Had the COGS remained constant even in the month of June 2021, the actual consumption would have been 6.57lacs as opposed to the recorded 5.85lacs. It is important to note that the closer the actual COGS is to the expected COGS, the better.
The discrepancy between the expected consumption and actual consumption in a given time frame is termed variance. Unrecorded sales, food waste, theft, pilferage, purchase fraud, incorrect ideal food cost, over-portioning, and other such factors can lead to variance.
For instance, let’s assume a restaurant only sells coffee. Say each coffee contains 100 ml of milk and 20 ml of decoction. For a sale of 20,000 coffees in a month, the expected consumption is 2000 liters of milk. But say, the actual consumption of milk calculated at the end of the month comes up to 2500 litres. This difference of -500 litres is called variance.
It can be tackled by closely monitoring the inventory. By taking frequent opening & closing stock you can reduce this gap. Even a small reduction in this gap can prove to be beneficial in reducing COGS and help in increasing the restaurant’s financial gains.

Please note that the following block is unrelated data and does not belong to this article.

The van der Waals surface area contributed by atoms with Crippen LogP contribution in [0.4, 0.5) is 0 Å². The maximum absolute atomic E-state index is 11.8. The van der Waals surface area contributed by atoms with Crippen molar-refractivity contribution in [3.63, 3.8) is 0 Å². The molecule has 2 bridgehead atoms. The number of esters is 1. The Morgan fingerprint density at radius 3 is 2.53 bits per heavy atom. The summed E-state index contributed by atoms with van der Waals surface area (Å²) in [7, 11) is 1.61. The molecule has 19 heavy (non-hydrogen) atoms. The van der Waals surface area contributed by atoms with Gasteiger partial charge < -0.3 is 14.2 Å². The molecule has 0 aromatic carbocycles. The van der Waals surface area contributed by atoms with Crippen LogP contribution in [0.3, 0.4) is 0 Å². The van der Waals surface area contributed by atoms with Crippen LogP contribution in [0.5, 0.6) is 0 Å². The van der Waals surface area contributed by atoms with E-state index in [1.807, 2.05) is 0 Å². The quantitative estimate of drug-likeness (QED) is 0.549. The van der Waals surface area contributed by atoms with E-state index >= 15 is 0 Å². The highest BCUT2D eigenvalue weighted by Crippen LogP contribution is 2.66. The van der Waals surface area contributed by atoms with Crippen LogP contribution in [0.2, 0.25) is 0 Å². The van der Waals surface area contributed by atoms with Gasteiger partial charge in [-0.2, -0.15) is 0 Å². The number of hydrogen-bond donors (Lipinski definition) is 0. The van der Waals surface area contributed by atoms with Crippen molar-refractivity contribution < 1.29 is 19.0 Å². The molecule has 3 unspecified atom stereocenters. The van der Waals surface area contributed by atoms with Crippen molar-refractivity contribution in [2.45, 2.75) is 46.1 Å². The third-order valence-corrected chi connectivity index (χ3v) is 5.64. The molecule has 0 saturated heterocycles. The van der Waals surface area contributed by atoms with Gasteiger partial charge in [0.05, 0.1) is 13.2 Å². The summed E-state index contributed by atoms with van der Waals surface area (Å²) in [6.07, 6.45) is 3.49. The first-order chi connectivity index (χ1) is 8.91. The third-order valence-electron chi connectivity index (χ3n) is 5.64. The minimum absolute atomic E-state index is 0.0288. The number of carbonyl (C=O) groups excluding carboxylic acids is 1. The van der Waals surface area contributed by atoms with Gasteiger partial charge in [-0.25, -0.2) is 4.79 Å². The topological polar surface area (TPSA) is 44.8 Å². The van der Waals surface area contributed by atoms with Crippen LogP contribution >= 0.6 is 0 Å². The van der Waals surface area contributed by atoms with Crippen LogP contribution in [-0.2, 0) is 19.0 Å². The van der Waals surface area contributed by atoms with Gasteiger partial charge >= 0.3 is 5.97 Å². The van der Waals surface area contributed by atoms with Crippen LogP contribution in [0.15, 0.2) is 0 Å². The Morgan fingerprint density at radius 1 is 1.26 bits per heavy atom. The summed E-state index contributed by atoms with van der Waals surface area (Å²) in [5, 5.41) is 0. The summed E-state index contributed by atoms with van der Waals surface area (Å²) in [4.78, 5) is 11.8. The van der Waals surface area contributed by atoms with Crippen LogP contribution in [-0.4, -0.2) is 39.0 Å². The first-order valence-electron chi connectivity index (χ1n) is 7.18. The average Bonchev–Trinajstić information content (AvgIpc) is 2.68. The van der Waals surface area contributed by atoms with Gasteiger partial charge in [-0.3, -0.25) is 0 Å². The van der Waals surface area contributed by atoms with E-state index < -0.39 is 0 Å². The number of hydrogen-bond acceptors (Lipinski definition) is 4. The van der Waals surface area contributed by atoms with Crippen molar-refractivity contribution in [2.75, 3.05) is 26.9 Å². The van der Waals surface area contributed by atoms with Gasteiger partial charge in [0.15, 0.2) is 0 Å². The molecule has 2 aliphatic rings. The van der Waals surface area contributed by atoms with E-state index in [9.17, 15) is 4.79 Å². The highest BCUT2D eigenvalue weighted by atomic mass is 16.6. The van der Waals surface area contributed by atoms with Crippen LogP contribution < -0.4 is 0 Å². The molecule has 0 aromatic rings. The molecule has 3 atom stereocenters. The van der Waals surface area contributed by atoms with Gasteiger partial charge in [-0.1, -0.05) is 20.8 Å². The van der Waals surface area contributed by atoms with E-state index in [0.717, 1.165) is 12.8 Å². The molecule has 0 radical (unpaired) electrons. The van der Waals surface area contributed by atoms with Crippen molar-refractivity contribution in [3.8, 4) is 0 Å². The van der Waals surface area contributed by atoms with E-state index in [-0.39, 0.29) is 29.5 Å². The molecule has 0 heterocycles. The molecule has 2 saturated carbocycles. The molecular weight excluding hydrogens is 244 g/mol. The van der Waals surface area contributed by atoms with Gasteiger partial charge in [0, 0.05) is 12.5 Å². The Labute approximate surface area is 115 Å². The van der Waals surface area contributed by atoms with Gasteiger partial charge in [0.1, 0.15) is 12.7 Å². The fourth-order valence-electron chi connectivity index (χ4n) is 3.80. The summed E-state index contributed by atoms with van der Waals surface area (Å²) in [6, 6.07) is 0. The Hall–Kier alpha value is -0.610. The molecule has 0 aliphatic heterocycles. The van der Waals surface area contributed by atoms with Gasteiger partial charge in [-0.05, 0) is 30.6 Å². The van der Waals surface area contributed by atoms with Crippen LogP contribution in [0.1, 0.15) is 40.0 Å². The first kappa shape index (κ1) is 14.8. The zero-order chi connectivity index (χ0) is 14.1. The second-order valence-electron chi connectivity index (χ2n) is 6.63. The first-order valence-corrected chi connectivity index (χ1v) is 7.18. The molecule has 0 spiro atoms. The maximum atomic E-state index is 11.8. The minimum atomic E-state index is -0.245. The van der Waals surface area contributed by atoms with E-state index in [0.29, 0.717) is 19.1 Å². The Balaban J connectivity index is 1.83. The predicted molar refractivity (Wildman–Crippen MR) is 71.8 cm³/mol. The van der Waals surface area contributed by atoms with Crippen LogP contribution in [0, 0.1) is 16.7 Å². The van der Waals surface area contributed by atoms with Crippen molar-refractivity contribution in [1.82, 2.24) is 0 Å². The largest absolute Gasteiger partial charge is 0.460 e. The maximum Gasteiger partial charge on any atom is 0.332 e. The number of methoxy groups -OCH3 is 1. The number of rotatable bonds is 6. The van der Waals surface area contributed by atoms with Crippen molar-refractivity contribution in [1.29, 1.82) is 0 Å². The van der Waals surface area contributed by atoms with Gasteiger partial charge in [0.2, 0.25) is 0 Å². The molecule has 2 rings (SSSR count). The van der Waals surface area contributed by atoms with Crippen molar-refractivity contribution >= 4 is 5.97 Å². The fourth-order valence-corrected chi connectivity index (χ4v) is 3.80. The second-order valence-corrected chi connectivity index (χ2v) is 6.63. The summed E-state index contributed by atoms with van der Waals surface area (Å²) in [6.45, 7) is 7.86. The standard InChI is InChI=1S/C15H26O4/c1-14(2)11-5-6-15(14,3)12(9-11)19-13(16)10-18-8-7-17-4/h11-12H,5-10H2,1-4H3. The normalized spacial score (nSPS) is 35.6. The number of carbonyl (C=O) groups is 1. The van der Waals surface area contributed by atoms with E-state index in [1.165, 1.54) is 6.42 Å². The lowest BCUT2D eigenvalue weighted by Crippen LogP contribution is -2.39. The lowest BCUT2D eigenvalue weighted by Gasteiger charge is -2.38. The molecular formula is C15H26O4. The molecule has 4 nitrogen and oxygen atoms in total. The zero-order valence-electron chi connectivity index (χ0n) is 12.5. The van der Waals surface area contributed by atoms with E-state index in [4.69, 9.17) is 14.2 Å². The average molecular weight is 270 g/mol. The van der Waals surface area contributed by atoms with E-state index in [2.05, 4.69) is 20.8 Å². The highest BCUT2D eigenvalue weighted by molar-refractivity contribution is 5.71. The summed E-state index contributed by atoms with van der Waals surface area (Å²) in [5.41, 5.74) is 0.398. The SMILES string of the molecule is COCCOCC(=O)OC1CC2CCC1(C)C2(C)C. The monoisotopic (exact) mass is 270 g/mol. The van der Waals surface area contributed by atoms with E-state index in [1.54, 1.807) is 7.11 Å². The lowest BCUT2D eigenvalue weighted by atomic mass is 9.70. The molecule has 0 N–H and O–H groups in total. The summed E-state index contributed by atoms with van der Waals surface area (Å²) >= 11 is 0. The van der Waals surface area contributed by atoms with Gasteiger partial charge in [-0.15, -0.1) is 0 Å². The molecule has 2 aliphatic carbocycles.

A relatable example of this would be Brew & Barbeque who managed to lower COGS significantly by monitoring variance. By increasing the frequency of stock-taking, they were able to find a point of concern in the variance report. On correction, it brought COGS closer to the expected percentage.
Here’s a short video of the EagleOwl software that helps in understanding COGS and shows a comparison with the expected COGS for the month.
How to reduce COGS in a restaurant?
Now that we know how important it is to be aware of restaurant COGS, let’s look at some tried and tested tips on how to reduce & control COGS in a restaurant.
- Automate inventory management:
Calculating COGS manually is time-consuming and prone to human errors. This brings to light the need to reduce manual errors in inventory measurement. You can easily find softwares that fit your budget to automate this process. Such a software can make it easy to manage and keep a check on the gains or losses being incurred by the restaurant.
- Keep reinventing the menu:
Ingredient costs vary from time to time, especially seasonal ingredients. But this can be changed with smart and optimized menu engineering. By highlighting items with higher profit margins, you can balance the COGS on a menu item that proves to be expensive in a certain phase.